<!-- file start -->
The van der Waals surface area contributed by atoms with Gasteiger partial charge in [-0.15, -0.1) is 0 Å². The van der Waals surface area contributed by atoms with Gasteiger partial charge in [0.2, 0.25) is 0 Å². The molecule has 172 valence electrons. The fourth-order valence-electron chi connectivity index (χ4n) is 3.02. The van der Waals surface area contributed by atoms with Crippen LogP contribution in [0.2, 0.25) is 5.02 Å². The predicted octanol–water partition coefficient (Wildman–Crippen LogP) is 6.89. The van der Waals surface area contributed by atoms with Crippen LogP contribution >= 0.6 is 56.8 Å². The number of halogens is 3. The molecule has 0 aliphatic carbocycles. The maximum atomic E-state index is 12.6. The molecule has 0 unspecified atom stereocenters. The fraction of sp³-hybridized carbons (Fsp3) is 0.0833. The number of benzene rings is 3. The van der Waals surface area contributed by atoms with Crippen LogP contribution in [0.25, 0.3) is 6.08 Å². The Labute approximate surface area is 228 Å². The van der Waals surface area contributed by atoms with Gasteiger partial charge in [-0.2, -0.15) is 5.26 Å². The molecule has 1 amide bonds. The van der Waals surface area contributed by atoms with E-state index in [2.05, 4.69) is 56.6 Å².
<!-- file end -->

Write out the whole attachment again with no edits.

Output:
The van der Waals surface area contributed by atoms with Gasteiger partial charge in [-0.15, -0.1) is 0 Å². The van der Waals surface area contributed by atoms with Gasteiger partial charge in [0.2, 0.25) is 0 Å². The molecule has 172 valence electrons. The fourth-order valence-electron chi connectivity index (χ4n) is 3.02. The van der Waals surface area contributed by atoms with Crippen LogP contribution in [0.2, 0.25) is 5.02 Å². The predicted octanol–water partition coefficient (Wildman–Crippen LogP) is 6.89. The van der Waals surface area contributed by atoms with Crippen LogP contribution >= 0.6 is 56.8 Å². The number of halogens is 3. The molecule has 0 aliphatic carbocycles. The maximum atomic E-state index is 12.6. The molecule has 0 unspecified atom stereocenters. The fraction of sp³-hybridized carbons (Fsp3) is 0.0833. The number of benzene rings is 3. The van der Waals surface area contributed by atoms with Crippen LogP contribution in [0.25, 0.3) is 6.08 Å². The Labute approximate surface area is 228 Å². The van der Waals surface area contributed by atoms with Gasteiger partial charge in [-0.2, -0.15) is 5.26 Å². The molecule has 1 amide bonds. The van der Waals surface area contributed by atoms with E-state index in [2.05, 4.69) is 56.6 Å².